Increasing White College Students’ Engagement with Anti-Racist Allyship

By: Brooke Musial, Class of 2021 (Major: Anthropology, Minor: Peace and Social Justice)

Have you ever heard the phrase analysis paralysis? It is when someone cannot make a decision because they fear that they will make the wrong decision. They analyze their options over and over again to ensure they choose the right one, but their continual analysis makes it impossible to actually choose, and ultimately, leads to inaction. I often experience analysis paralysis when I think about how to engage in anti-racism work as a white person. There are times I hesitate to engage at all because I fear I will inadvertently cause further pain and harm to people of color. Every potential decision seems to have some problematic dimension, and I feel like I will be doing something wrong no matter what decision I make. However, failing to make a decision and to act is a decision in and of itself. It is a decision to not engage with anti-racism work. It is a decision to enable the continuance of white supremacy by not actively working to dismantle it.

The decision of inaction is a decision I refuse to make. My research is a result of my decision to actively engage with anti-racism work and join in the effort to dismantle white supremacy. I recognize that, as a white person, I am not a decision maker nor a leader in anti-racism work. My role in the work is that of an ally and supporter. I developed my research topic by thinking about how I can best be a supporter in anti-racism work. How can I be a good ally? As I sought to answer this question, I became aware of its inherent privilege. As a white ally, I have the privilege of choice – the choice to disengage with anti-racism work if I want to without experiencing any negative consequences. Unlike people of color who are engaged in the work, I do not experience racism and will not be negatively impacted by its continued existence if I disengage.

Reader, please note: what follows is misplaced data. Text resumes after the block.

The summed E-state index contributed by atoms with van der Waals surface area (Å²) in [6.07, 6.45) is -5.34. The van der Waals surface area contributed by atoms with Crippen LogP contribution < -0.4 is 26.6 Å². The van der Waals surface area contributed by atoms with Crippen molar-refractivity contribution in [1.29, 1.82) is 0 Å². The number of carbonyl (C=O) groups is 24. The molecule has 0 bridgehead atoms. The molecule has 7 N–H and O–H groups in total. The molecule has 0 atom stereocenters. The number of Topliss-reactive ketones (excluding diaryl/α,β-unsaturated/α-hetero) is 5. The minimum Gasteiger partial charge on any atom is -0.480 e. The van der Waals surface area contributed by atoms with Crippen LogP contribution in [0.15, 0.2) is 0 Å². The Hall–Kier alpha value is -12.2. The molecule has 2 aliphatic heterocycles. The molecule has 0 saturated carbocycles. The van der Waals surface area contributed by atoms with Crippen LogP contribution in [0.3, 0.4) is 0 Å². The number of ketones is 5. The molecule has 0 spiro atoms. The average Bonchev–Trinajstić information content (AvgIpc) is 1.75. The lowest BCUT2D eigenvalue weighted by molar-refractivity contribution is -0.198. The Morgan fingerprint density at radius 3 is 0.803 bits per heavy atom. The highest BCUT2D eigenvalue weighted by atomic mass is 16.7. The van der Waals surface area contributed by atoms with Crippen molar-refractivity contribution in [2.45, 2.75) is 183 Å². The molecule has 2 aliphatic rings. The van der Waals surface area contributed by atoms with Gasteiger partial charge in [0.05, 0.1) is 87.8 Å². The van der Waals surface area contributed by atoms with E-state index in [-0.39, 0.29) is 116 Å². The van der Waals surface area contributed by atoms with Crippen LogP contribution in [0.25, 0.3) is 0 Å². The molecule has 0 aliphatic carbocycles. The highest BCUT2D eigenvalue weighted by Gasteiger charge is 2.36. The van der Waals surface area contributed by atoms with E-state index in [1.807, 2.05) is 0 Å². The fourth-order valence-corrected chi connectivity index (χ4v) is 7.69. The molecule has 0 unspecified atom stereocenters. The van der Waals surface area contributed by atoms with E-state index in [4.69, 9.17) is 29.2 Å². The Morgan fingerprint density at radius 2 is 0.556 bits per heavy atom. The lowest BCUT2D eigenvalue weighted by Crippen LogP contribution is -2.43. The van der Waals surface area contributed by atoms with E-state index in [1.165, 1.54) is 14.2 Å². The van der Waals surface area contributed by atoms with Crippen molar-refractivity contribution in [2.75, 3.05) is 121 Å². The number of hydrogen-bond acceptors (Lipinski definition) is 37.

As I thought about the privilege of allyship in the context of Wheaton, I realized that I did not see many white students actively engaged in anti-racism work on campus. In order for the Wheaton Community to truly embody the principles of diversity, equity, inclusion, and belonging, all members of the community must engage in anti-racism work. This led to my research question: How do we increase white college students’ engagement with anti-racist allyship? I felt that addressing this question was not only crucial for our community, but also an area in which I could add value to the anti-racism work happening on campus. I have experienced what it is like to be a white student trying to figure out where I fit in anti-racism work, and I understand the hesitation and fears that go along with this.

The results of my research showed that I’m not alone in experiencing analysis paralysis. Many of the students who participated in my research are not engaged with anti-racism work on campus because they do not want to cause further pain or harm to students of color. Some of the fears they cited were taking on the role of the white savior, centering themselves in the work, and placing a burden on students of color to educate them. I share these fears, especially because each of them reflects a problematic aspect of my research that could garner criticism. My research centers whiteness in a discussion about anti-racism work. This is unquestionably problematic, and I think it is important to acknowledge it. While it is problematic, I chose to center white privilege and white fragility because I believe we must understand them in order to develop strategies to transcend them and effectively contribute to anti-racism work. Researching these concepts within the context of Wheaton was, and continues to be, an effort to hold myself and my white peers accountable for engaging in anti-racism work in our community.


Thank you to Professor Torres for advising my research and nominating it to Academic Festival and to the many other faculty, staff, and students who contributed to it.